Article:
Monthly Archives: December 2014

Save Me

Dear Ben Baldanza,
As I write this letter, I am sitting on the runway at LAX after a quick trip to Los Angeles. My flight should have landedin Dallas almost two hours ago and the mood is tense on this plane. They just turned on the A/C – a luxury I’m surprised we’re being afforded – to cool off the rising tempers.

Wait, now we’re back at the gate and apparently we aren’t going anywhere tonight. “Abnormal smell and sound in the rear of the aircraft.” I smelled it way back in seat 26D but assumed it was just the by-product of some substandard cleaning product in the restroom. A 12 hour delay awaits us all which for me means more time with my girl friend who I came to visit (silver linings).

I’d heard Spirit Airlines horror stories of 12, 18, even 24 hour delays on social media but had had no issue after two recent trips. When I bought this $125 roundtrip ticket I felt like I was almost stealing something. It knew it was a gamble and this time I came up snake eyes. The wager was time and potentially my job, we’ll see how much I lost.

Considering it all, I can’t say I won’t fly Spirit again. I have a long distance relationship to maintain and price is my number 1 concern right now. In fact I think I want to buy some stock in Spirit. Ya’ll have keyed into a market segment that other American airlines won’t acknowledge (or are afraid to) and are making money in a volatile industry.

All signs point to a society deeply divided by economic standing. These traditional airlines aim to provide a middle-of-the-road experience to a middle class customer. Truth is that they aren’t far from the bottom themselves. As the middle class disappears it’s time for brands to choose which side of the divide they will serve.

Spirit Airlines is a proud, unapologetic bottom-feeder which I respect in some perverse way. At least you’re self-aware which is more than I can say about most companies.

Until my next ultra bargain flight, GET ME THE FUCK OFF THIS RUNWAY.


Don’t Buy This Jacket

Dear Yvon Chouinard,

Today is Cyber Monday. Consumers will spend an estimated 2.5 billion dollars shopping online today for…well what are they really shopping for? I guess people justify it because we are selflessly buying things for other. That makes it a noble endeavor.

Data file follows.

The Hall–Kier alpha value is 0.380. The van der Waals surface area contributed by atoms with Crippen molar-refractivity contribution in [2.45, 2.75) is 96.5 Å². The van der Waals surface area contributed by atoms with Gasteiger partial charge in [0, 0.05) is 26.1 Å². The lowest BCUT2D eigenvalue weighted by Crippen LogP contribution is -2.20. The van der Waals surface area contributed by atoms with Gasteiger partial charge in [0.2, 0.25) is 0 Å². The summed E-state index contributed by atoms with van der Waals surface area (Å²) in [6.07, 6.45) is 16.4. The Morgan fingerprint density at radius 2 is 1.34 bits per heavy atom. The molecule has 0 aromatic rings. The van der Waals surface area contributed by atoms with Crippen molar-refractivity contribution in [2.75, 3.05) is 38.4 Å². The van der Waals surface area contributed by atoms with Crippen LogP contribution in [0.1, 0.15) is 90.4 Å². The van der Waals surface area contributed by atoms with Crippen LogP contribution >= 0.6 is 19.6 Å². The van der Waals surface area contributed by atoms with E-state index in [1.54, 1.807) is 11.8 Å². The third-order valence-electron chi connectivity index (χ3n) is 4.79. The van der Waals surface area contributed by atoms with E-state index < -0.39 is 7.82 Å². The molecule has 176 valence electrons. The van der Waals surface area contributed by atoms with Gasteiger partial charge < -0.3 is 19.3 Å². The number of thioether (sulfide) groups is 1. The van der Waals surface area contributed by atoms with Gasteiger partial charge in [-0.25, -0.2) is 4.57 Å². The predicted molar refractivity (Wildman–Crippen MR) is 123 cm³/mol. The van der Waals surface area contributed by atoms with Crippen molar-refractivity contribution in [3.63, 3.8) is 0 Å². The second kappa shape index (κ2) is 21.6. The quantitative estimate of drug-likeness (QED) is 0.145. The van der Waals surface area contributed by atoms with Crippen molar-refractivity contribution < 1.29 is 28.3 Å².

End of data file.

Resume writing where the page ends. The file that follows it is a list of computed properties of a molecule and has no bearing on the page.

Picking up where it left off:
Then who can blame you for trying to save a few bucks when you are obligated to buy something for all your family, friends, and co-workers (For the first time this year I heard about online deals that start at 5:00am, similar to the doorbuster deals of Black Friday. I value my sleep far too much.)? You don’t want to look like the greedy dude who sits back and only receives during the holidays. Plus, if we don’t buy all our friends a gift they might think we don’t care about them or our family members might assume we don’t love them.

A few years ago on Cyber Monday, Patagonia ran my favorite advertisement of all time. The line was “Don’t Buy This Jack”, urging people to examine their consumption habits. It probably didn’t help sales that day, but it was a brand building piece that keyed into exactly what people love about your brand and it absolutely hooked me. It encourages us to buy something when we need it and plan to use it well. And when that time does come for a new jacket, Patagonia will provide a high-quality and conscious produced item. It’s refreshingly honest and in stark contrast to every other brand, not only competitors in the outdoor apparel category, but all consumer goods. It’s so crazy that it works, just like a lot of ideas you are behind.

So this year, rather than spending money on our family, lets spend time with our family. Lets take that time to reflect, both inwardly and together, on what is really valuable to us: our family, friends, environment (I’ve already lamented on the narrow definition of environment), and new episodes of Louie.